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Supreme Judicial Court of Maine.


Docket No. Yor–10–464.

Decided: April 26, 2011

Panel:  ALEXANDER, LEVY, SILVER, MEAD, GORMAN, and JABAR, JJ. J. Kimball Hobbs, Esq., Cooper & Bull, P.A., Westbrook, ME, for Robert Smith. Arthur H. Dumas, Esq., Arthur H. Dumas, P.A., Sanford, ME, for Candy Batson.

[¶ 1] Robert E. Smith appeals from a judgment of the York County Probate Court (Bailey, J.) appointing Candy M. Batson and Robert's wife, Christine Smith, as co-guardians of Justan A. Smith.   Robert argues that the court erred by:  (1) failing to make sufficient findings of fact;  (2) admitting the testimony and reports of a guardian ad litem appointed for Justan in a separate District Court proceeding;  and (3) ordering him to deposit a portion of Justan's monthly Social Security Income (SSI) benefits into a separate bank account.   We vacate the portion of the judgment dealing with Justan's SSI benefits, and otherwise affirm.


[¶ 2] Robert and Candy are the parents of Justan, who was born with a developmental disability on August 23, 1988.   For much of his life, Justan has been caught in the middle of an ongoing and bitter feud between his parents, which we do not recount in detail here.   It is sufficient for present purposes to observe that the conflict between Robert and Candy has been marked by contentious and protracted litigation;  mutual hostility and disrespect;  and an exceedingly uncooperative co-parenting relationship.   Justan has been negatively affected by his parents' conduct.

[¶ 3] In April 2009, Candy filed a petition for appointment of a guardian and conservator in the Probate Court,1 see 18–A M.R.S. § 5–303 (2010), after which the court entered an interim order appointing Robert and Candy as Justan's temporary co-guardians.   To effectuate its award of shared custody, the court set forth a visitation schedule dividing Justan's time between Robert and Candy.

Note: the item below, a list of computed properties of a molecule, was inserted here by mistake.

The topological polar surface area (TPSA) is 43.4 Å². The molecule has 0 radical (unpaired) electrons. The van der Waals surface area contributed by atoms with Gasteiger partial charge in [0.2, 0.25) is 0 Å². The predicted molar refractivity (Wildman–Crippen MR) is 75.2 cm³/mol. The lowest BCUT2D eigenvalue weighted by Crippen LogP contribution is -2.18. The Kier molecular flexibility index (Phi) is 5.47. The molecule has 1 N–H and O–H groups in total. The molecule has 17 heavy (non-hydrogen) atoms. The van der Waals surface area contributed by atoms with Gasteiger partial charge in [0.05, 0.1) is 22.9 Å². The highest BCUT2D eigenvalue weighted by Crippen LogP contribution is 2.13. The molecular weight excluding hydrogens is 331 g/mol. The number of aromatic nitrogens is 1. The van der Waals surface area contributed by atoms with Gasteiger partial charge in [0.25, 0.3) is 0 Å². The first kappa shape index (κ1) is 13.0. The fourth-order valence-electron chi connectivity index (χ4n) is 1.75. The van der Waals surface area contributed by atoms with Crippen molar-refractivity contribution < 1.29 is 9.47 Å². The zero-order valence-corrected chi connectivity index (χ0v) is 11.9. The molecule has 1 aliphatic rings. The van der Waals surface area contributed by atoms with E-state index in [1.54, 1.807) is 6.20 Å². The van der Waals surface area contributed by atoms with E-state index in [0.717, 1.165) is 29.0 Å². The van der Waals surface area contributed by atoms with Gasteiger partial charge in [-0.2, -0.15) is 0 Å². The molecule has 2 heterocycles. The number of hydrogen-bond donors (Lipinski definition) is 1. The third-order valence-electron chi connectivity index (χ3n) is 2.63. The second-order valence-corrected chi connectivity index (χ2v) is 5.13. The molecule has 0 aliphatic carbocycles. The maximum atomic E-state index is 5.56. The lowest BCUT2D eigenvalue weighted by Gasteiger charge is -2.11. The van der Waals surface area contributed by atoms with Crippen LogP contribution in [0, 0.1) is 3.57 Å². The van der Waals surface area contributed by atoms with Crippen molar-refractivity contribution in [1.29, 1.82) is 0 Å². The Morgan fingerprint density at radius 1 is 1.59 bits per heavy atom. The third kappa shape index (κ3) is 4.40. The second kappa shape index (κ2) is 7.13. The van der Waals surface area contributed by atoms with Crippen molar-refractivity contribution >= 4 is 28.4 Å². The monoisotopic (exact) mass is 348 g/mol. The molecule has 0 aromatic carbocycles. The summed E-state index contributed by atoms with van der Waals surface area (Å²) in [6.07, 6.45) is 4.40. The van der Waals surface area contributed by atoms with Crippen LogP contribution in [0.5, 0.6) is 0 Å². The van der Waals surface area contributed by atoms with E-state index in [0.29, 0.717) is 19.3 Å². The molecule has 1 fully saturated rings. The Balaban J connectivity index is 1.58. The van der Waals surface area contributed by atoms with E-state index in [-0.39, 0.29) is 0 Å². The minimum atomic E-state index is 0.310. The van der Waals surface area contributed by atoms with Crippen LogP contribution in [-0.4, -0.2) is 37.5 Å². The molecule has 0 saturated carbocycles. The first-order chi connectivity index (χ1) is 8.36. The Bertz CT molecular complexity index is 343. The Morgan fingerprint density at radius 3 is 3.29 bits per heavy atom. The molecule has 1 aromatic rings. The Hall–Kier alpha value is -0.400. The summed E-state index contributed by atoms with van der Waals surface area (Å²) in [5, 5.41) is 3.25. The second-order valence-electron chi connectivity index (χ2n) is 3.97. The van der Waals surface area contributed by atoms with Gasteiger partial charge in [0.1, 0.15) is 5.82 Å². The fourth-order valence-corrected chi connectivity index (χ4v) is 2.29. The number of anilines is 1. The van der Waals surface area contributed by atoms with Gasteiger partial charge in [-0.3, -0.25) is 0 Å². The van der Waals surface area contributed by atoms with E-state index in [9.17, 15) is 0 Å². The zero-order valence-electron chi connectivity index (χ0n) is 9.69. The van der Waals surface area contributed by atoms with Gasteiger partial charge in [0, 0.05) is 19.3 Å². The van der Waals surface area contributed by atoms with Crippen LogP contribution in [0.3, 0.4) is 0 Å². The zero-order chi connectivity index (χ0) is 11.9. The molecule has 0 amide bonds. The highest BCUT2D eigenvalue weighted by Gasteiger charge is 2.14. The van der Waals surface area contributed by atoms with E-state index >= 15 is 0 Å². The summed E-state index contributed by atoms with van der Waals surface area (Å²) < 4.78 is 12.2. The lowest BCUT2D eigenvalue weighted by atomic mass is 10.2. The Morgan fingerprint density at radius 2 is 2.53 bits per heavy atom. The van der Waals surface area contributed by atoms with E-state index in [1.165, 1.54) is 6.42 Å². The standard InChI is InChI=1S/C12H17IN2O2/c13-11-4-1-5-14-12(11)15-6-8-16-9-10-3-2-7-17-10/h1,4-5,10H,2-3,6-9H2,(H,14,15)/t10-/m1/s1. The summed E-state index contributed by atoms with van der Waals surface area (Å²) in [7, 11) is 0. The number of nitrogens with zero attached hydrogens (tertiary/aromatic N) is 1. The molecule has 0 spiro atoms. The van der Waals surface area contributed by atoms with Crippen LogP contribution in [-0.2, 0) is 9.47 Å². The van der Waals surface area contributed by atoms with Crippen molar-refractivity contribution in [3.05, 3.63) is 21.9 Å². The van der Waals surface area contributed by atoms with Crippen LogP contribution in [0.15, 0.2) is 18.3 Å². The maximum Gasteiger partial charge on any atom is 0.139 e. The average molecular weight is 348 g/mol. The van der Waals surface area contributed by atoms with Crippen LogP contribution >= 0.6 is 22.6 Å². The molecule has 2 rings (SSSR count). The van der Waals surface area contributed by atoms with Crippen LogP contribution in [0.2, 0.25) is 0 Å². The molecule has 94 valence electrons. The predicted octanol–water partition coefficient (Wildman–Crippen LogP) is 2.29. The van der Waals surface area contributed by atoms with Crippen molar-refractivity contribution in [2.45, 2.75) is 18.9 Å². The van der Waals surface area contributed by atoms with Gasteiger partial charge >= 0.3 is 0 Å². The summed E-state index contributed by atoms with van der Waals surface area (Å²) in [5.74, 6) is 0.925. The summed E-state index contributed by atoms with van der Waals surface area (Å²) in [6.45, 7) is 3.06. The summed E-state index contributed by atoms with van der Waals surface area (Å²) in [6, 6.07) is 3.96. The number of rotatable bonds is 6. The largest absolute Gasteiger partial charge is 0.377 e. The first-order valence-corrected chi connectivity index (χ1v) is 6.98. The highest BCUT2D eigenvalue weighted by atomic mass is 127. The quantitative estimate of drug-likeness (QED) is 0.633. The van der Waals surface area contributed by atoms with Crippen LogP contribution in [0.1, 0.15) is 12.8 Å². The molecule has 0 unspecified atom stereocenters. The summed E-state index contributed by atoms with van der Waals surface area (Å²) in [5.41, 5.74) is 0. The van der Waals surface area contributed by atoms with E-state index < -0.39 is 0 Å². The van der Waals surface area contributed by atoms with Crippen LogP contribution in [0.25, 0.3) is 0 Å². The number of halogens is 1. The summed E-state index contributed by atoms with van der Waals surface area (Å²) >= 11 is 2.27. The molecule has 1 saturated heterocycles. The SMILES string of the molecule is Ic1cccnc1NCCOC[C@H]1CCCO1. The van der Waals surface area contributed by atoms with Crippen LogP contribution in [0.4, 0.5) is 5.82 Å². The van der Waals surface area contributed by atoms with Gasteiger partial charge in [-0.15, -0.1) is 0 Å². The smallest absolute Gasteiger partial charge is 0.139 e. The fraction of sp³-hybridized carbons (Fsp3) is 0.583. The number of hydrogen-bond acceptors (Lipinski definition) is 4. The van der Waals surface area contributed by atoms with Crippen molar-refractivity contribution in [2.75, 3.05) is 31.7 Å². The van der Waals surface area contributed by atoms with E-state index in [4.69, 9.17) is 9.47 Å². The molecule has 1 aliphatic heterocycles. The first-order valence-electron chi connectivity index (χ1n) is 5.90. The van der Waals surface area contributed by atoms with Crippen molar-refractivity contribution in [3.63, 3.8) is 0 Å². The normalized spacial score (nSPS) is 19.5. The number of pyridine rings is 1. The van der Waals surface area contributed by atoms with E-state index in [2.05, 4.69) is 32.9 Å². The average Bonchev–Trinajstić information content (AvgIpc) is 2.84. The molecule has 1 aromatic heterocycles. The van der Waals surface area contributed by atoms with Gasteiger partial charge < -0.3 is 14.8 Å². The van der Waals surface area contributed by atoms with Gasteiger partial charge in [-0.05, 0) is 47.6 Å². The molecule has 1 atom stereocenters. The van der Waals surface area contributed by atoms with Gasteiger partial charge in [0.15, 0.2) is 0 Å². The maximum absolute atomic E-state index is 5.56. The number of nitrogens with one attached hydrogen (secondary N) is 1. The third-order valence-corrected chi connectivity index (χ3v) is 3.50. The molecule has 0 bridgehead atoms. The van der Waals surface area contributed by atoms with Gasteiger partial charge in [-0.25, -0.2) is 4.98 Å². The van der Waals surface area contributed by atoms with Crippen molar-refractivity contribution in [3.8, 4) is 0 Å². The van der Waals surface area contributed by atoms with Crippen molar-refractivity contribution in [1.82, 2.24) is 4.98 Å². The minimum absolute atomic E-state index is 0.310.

[¶ 4] In June 2009, Robert intentionally prevented the occurrence of three of Candy's scheduled visits with Justan.   Although Robert claimed to be concerned for Justan's safety, he continued to withhold Justan from visits after the dismissal of a temporary protection from abuse order initially entered against Candy.   In response to Robert's actions, Candy filed a motion for contempt.

[¶ 5] In December 2009 and April 2010, the court held hearings on the guardianship petition and Candy's motion for contempt.   Over Robert's objection, the court admitted the testimony and guardian ad litem reports of Lee Corbin, who had once served as a guardian ad litem (GAL) for Justan in a separate District Court action.2  On June 1, 2010, the court entered a judgment appointing Candy and Christine as Justan's co-guardians, and Christine as Justan's sole conservator.   The court found Robert in contempt for violating the court-ordered visitation schedule, and awarded Candy “make-up time” with Justan to account for the missed visits.   Finally, as part of the judgment, the court ordered that “[a]t least $200.00 per month from Justan's [SSI benefits] shall be deposited into a bank account which shall require 3 signatures (Justan, Christine and Candy) to withdraw from.”